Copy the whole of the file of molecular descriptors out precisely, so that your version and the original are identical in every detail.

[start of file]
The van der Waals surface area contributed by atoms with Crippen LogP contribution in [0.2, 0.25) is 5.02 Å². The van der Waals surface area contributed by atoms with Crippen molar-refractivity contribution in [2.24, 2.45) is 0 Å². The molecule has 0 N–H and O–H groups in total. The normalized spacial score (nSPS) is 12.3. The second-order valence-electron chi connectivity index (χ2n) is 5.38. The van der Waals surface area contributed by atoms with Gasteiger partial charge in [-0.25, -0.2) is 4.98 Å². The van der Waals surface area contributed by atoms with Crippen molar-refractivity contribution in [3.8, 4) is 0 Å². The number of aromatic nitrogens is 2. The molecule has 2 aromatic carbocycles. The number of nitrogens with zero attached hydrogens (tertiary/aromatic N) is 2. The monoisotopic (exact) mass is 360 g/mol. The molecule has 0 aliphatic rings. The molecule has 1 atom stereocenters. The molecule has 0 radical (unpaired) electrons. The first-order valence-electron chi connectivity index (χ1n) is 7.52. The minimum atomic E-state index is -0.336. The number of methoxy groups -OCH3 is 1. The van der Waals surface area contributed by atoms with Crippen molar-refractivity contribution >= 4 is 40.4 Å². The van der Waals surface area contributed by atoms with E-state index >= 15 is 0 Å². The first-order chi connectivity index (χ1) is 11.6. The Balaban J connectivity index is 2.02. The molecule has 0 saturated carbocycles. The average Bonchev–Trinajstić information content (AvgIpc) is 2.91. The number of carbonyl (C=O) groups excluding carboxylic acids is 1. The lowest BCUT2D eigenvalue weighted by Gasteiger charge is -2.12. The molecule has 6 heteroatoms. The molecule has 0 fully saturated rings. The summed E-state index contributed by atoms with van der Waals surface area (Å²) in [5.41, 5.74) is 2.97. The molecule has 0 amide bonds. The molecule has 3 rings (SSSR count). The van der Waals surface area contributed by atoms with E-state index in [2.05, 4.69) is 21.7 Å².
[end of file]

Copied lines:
The van der Waals surface area contributed by atoms with Crippen LogP contribution in [0.2, 0.25) is 5.02 Å². The van der Waals surface area contributed by atoms with Crippen molar-refractivity contribution in [2.24, 2.45) is 0 Å². The molecule has 0 N–H and O–H groups in total. The normalized spacial score (nSPS) is 12.3. The second-order valence-electron chi connectivity index (χ2n) is 5.38. The van der Waals surface area contributed by atoms with Gasteiger partial charge in [-0.25, -0.2) is 4.98 Å². The van der Waals surface area contributed by atoms with Crippen molar-refractivity contribution in [3.8, 4) is 0 Å². The number of aromatic nitrogens is 2. The molecule has 2 aromatic carbocycles. The number of nitrogens with zero attached hydrogens (tertiary/aromatic N) is 2. The monoisotopic (exact) mass is 360 g/mol. The molecule has 0 aliphatic rings. The molecule has 1 atom stereocenters. The molecule has 0 radical (unpaired) electrons. The first-order valence-electron chi connectivity index (χ1n) is 7.52. The minimum atomic E-state index is -0.336. The number of methoxy groups -OCH3 is 1. The van der Waals surface area contributed by atoms with Crippen molar-refractivity contribution >= 4 is 40.4 Å². The van der Waals surface area contributed by atoms with E-state index >= 15 is 0 Å². The first-order chi connectivity index (χ1) is 11.6. The Balaban J connectivity index is 2.02. The molecule has 0 saturated carbocycles. The average Bonchev–Trinajstić information content (AvgIpc) is 2.91. The number of carbonyl (C=O) groups excluding carboxylic acids is 1. The lowest BCUT2D eigenvalue weighted by Gasteiger charge is -2.12. The molecule has 6 heteroatoms. The molecule has 0 fully saturated rings. The summed E-state index contributed by atoms with van der Waals surface area (Å²) in [5.41, 5.74) is 2.97. The molecule has 0 amide bonds. The molecule has 3 rings (SSSR count). The van der Waals surface area contributed by atoms with E-state index in [2.05, 4.69) is 21.7 Å².